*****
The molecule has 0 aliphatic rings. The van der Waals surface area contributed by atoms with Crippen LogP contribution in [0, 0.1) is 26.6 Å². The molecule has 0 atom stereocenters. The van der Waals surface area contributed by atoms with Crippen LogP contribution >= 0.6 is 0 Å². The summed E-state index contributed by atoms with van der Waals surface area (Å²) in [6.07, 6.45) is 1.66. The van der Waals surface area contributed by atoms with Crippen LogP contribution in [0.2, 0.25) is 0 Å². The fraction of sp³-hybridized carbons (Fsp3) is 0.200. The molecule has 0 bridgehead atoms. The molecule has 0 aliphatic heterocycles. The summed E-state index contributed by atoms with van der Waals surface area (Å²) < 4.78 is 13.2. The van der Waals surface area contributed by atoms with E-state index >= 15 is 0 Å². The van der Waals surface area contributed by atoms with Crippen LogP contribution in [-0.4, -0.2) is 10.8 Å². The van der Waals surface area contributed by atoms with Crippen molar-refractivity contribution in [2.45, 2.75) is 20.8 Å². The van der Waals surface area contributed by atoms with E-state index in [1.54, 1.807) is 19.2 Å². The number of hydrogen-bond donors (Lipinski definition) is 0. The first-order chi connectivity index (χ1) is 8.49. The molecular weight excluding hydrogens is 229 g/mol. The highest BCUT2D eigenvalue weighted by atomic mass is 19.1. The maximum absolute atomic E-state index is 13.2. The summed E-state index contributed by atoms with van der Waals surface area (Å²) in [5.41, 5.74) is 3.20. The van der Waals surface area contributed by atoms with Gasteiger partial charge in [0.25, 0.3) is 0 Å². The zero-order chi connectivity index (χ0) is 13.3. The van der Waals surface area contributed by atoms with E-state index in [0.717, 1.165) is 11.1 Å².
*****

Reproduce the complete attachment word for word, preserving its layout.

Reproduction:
The molecule has 0 aliphatic rings. The van der Waals surface area contributed by atoms with Crippen LogP contribution in [0, 0.1) is 26.6 Å². The molecule has 0 atom stereocenters. The van der Waals surface area contributed by atoms with Crippen LogP contribution >= 0.6 is 0 Å². The summed E-state index contributed by atoms with van der Waals surface area (Å²) in [6.07, 6.45) is 1.66. The van der Waals surface area contributed by atoms with Crippen LogP contribution in [0.2, 0.25) is 0 Å². The fraction of sp³-hybridized carbons (Fsp3) is 0.200. The molecule has 0 bridgehead atoms. The molecule has 0 aliphatic heterocycles. The summed E-state index contributed by atoms with van der Waals surface area (Å²) < 4.78 is 13.2. The van der Waals surface area contributed by atoms with E-state index >= 15 is 0 Å². The van der Waals surface area contributed by atoms with Crippen LogP contribution in [-0.4, -0.2) is 10.8 Å². The van der Waals surface area contributed by atoms with Crippen molar-refractivity contribution in [2.45, 2.75) is 20.8 Å². The van der Waals surface area contributed by atoms with E-state index in [1.54, 1.807) is 19.2 Å². The number of hydrogen-bond donors (Lipinski definition) is 0. The first-order chi connectivity index (χ1) is 8.49. The molecular weight excluding hydrogens is 229 g/mol. The highest BCUT2D eigenvalue weighted by atomic mass is 19.1. The maximum absolute atomic E-state index is 13.2. The summed E-state index contributed by atoms with van der Waals surface area (Å²) in [5.41, 5.74) is 3.20. The van der Waals surface area contributed by atoms with Gasteiger partial charge in [0.25, 0.3) is 0 Å². The zero-order chi connectivity index (χ0) is 13.3. The van der Waals surface area contributed by atoms with E-state index in [0.717, 1.165) is 11.1 Å².